But Ben and today’s Tyson have more than bruises in common. Like Ben, Tyson knows how to use his reputation to his advantage. Everyone on Lost knew that Ben couldn’t be trusted: he was a liar and a manipulator, and yet, his lies and manipulations continued to serve him right up to the end. Likewise, Tyson is a known prankster, someone who cuts tension with a quip. But sharp tools cut both ways. Tyson’s jokes aren’t just jokes, but weapons he uses to rally allies against common foes.

He also knows how to bide his time. Sometimes, it’s best to stay in the hatch and play a role, if you have a longer-game in mind. Sometimes, it’s best to feed a man’s ego and let him think that he has all of the power in the world. Ben consistently played with Locke’s messiah complex as a way of ultimately taking him down, and Tyson’s doing exactly that with Aras.

It doesn’t hurt the metaphor that Ben ultimately killed Locke. It doesn’t take a whole lot of mental gymnastics to visualize the one-man wrecking ball headed Aras’ way.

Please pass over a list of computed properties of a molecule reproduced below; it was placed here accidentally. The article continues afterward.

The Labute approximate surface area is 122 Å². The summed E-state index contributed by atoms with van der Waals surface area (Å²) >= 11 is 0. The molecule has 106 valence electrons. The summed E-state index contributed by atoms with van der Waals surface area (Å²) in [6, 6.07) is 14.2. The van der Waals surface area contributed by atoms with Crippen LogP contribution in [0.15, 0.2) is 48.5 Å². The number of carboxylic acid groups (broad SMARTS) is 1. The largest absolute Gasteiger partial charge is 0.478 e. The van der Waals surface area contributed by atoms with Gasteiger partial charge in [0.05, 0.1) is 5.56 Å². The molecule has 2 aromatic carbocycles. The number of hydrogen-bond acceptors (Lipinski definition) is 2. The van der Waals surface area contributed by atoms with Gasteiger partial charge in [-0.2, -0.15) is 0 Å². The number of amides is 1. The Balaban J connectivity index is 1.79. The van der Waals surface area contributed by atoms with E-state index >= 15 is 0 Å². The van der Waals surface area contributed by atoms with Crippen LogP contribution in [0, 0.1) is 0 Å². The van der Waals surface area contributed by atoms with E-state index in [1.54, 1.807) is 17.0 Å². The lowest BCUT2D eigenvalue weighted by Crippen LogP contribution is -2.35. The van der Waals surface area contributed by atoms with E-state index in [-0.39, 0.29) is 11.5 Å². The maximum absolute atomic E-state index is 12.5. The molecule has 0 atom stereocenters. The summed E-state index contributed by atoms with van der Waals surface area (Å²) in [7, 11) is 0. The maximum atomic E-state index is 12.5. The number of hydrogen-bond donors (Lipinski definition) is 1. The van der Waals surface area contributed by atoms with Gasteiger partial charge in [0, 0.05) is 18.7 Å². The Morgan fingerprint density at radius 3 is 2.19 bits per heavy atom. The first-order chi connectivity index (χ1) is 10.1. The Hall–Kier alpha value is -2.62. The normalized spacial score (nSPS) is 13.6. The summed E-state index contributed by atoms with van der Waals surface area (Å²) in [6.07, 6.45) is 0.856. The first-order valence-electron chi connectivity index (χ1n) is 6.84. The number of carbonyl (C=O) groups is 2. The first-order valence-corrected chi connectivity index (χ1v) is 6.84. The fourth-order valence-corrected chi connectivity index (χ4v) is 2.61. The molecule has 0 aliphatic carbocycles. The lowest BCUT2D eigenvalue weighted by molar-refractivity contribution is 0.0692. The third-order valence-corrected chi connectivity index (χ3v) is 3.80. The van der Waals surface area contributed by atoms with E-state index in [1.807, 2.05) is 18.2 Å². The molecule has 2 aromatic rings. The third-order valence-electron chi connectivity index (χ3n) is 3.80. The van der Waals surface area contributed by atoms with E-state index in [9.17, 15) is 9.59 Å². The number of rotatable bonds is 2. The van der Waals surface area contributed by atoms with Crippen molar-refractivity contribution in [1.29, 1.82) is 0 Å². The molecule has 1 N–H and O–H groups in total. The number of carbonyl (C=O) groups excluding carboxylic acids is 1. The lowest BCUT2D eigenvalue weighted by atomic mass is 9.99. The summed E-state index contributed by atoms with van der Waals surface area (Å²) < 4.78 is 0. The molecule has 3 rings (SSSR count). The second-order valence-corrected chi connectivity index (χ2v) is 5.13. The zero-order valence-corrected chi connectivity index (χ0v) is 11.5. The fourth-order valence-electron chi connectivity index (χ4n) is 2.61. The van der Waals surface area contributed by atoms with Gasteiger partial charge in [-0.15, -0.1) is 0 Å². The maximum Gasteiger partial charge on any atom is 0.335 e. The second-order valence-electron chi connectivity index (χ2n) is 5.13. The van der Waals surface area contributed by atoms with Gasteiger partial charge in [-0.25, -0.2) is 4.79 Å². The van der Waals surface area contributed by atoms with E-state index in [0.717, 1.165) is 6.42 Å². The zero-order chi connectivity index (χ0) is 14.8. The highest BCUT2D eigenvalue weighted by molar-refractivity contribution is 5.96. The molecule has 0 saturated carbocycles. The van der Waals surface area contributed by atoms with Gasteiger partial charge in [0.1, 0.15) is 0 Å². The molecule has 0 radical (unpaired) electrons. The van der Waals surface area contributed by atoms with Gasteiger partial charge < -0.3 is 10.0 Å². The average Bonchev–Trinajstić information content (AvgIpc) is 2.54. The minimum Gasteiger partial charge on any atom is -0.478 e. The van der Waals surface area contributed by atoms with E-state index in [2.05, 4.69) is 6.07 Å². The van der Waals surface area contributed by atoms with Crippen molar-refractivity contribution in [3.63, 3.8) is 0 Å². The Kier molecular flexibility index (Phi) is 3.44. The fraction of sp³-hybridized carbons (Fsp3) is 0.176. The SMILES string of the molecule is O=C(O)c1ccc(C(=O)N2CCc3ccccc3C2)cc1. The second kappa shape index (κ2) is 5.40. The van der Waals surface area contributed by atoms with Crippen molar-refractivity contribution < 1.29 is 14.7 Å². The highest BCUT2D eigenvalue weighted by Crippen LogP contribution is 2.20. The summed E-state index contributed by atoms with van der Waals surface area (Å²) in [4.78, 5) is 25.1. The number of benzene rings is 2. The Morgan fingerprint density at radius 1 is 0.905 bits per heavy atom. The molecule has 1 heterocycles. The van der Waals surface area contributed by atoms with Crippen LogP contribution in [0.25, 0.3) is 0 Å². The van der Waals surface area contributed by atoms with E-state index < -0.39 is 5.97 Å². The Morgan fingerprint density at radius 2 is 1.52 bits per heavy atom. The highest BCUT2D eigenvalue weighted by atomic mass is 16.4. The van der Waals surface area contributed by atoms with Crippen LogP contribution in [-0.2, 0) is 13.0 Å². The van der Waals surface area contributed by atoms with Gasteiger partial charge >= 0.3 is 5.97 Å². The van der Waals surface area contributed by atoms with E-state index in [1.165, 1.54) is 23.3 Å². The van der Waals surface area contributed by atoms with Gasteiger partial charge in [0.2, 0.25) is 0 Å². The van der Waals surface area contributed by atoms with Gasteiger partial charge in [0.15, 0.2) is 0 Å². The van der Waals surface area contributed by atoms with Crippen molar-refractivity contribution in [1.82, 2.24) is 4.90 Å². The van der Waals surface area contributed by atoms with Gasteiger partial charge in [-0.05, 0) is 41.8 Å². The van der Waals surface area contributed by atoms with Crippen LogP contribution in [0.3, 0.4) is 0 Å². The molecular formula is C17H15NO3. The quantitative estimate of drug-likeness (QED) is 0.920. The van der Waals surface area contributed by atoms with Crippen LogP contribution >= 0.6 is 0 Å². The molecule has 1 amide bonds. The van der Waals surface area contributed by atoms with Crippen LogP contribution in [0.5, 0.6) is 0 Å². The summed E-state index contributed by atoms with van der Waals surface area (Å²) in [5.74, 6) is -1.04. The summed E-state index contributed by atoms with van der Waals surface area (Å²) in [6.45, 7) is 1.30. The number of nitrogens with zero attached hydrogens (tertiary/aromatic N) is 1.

“I could kill you and every single one of your friends, and there’s not a thing you can do to stop me.”

I’m inclined to believe the guy, whether we’re talking about the Smoke Monster Personified, or ex-heroin addict Vytas Baskauskas. No one on Blood Vs. Water has received more attention from the edit. If there’s a breakout character on this very odd season of Survivor, it’s Vytas, without question.

The same can be said of Lost’s very odd final season: of the many things the writers got wrong, they got the Monster very right. The Man in Black was the greatest character of the season, if not because of his actions, then certainly because of his performance. Terry O’Quinn leaned on viewers’ sentimentality for John Locke and subverted those expectations with something twisted and awful and awesome.